Bee Love 2013

The 2013 Bee Love Tee

Bee Love 2013
Bee Love T-shirt 2013

Introducing the Bee Love 2013 T-shirt. Designed by Jody Fritz Pieper. If you want one, contact me and I’ll get it to you. I wear it almost every day. Because it’s wonderful and feels good.

Bob poses (under duress) with his queen castle

Bob the Architect Saves the Day

One thing that’s really handy to have if you’re rearing queens is your very own wonderful certified sweet architect. Why? Because your architect can help you build these awesome 3-frame queen castles (also called “mating nucs”).

Once your queen cells are capped, you place the cell in a tiny little hive with a cup or two of bees and a frame of honey, and the bees tend the cell until the queen emerges, mates, and begins laying her eggs.

My friend Bob is my favorite architect. He’s also one of my favorite friends. He’s fun to hang out with. And Bob built these gorgeous queen castles. And if you need some, I’m sure he’ll sell them to you.

Bob poses (under duress) with his queen castle

 

The Accidental Queens

I’m here to report SUCCESS on the queen-rearing front.

I read the books, watched the videos, asked my questions on the beekeeping forums. I bought the little plastic queen-rearing cells, the queen-rearing frames, the little larvae-lifting device, the queen-rearing nucs, and the mating castle. But before I could even begin my actual experiment employing all those suggested gizmos, a queen-killing accident in my strongest hive resulted in a slew of drop-dead gorgeous queen cells. They were sublime…at the same time horrifying and thrilling beyond imagination. I harvested the cells. From which queens emerged and mated and began getting down to work laying eggs in breathtaking patterns.

That accident taught me a lot.

So, I am now rearing my queens without¬†all those devices. No larva-scooping device. No fancy cells or frames. I am simply populating a 5-frame nuc with a very strong number of bees, giving it a frame of honey, a frame of pollen, and a frame of brood…and once it realizes it’s queenless (24 hours after I make the nuc), I give it a frame containing four-day old larva. I then wait seven days and harvest the queen cells and Viola!, within three weeks I have beautiful queens with developed ovarioles ready to get to work.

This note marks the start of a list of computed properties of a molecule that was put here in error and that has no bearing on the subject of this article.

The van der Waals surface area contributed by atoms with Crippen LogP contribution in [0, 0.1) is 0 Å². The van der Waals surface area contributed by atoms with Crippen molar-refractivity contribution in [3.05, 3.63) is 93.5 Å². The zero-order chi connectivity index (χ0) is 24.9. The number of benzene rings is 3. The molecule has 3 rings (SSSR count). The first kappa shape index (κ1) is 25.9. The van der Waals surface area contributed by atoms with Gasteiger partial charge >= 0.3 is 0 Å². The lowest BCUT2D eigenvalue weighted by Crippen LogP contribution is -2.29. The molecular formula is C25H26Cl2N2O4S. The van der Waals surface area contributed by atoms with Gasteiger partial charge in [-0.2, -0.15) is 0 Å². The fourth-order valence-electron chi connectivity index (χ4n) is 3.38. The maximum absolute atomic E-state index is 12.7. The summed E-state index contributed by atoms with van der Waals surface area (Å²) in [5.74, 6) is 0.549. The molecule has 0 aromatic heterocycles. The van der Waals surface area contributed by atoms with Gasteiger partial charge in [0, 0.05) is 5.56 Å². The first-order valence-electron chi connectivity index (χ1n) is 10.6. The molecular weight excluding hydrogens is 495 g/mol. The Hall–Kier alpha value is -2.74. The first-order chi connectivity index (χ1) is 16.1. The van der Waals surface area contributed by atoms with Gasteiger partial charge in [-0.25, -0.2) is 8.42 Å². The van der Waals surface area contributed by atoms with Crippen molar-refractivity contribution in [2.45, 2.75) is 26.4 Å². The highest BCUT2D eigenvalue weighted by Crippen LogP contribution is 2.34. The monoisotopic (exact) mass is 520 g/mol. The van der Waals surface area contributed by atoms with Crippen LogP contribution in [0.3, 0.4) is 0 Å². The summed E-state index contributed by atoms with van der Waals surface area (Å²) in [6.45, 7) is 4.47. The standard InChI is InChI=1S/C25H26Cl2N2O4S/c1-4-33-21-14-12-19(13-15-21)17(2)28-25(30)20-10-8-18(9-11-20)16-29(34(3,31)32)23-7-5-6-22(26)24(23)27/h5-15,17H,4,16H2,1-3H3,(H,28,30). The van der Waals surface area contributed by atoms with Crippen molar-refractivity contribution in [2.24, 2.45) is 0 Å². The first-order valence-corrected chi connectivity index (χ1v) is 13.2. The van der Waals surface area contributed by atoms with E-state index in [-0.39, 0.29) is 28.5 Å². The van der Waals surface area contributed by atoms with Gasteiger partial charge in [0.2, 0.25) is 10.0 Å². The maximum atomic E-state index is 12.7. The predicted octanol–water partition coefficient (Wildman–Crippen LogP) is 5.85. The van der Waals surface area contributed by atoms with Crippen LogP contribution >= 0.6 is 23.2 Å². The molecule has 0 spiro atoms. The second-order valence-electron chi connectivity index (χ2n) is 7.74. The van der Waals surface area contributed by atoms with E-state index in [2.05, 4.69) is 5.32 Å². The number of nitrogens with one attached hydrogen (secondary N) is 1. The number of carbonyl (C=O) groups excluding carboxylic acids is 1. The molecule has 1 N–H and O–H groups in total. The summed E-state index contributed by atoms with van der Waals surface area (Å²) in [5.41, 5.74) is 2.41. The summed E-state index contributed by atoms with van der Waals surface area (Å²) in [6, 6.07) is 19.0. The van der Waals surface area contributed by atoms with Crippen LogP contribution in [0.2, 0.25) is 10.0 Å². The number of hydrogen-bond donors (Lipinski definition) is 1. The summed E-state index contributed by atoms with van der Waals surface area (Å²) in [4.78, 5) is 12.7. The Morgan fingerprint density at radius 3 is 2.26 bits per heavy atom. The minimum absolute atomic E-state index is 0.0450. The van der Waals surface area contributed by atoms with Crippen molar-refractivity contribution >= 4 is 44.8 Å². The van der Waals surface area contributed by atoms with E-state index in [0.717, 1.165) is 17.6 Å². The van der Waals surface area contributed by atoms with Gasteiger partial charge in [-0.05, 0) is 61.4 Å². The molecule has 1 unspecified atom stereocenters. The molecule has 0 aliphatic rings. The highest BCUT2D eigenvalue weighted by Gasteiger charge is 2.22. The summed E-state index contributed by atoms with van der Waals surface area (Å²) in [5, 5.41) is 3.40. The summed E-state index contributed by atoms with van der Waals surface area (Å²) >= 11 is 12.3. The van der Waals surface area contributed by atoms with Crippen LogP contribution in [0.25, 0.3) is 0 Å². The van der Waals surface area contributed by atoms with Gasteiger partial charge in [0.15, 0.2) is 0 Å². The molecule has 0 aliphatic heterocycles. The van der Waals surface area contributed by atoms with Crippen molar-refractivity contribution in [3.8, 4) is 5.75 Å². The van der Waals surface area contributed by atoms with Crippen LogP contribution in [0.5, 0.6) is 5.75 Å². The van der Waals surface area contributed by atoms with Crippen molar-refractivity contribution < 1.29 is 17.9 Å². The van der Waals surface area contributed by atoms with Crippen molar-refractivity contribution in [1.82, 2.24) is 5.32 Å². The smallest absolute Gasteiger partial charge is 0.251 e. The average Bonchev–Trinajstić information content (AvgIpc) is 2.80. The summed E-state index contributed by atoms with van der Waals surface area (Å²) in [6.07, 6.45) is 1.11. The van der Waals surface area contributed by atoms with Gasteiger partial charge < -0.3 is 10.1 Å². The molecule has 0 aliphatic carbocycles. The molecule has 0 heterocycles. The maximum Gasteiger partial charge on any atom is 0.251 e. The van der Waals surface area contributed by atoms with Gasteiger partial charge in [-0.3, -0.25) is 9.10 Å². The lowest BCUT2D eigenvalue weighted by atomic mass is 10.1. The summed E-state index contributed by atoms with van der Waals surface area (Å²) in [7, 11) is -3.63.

This whole experience reminds me of my bread-baking experiments a number of years ago. While many of my friends were getting all heady about their fancy bread-making machines, I began makign the best bread imaginable using only my hands and a wooden spoon. I don’t even use a bread pan. I simply toss my hand-formed loaf onto a baking sheet. Something deep within me wants to avoid gizmos.

All of this is to say, Reader: I now have a strong number of very beautiful queen bees who are laying in some drop-dead gorgeous patterns. It makes me dizzy to see the beauty. I’ve chosen my queens from swarms I collected early this season…and from my surviving stock. Which means that these queens embody strong Midwestern genetics and stand a chance of surviving our winters. And their offspring know how to forage our Midwestern flora.

If you need a queen, my friend, I’ve got her right here (as long as I can keep up with demand while still producing strong queens…I’m not a queen factory. I delight over every queen…which, for some reason, seems important). And I can get one of these sweet queens to you.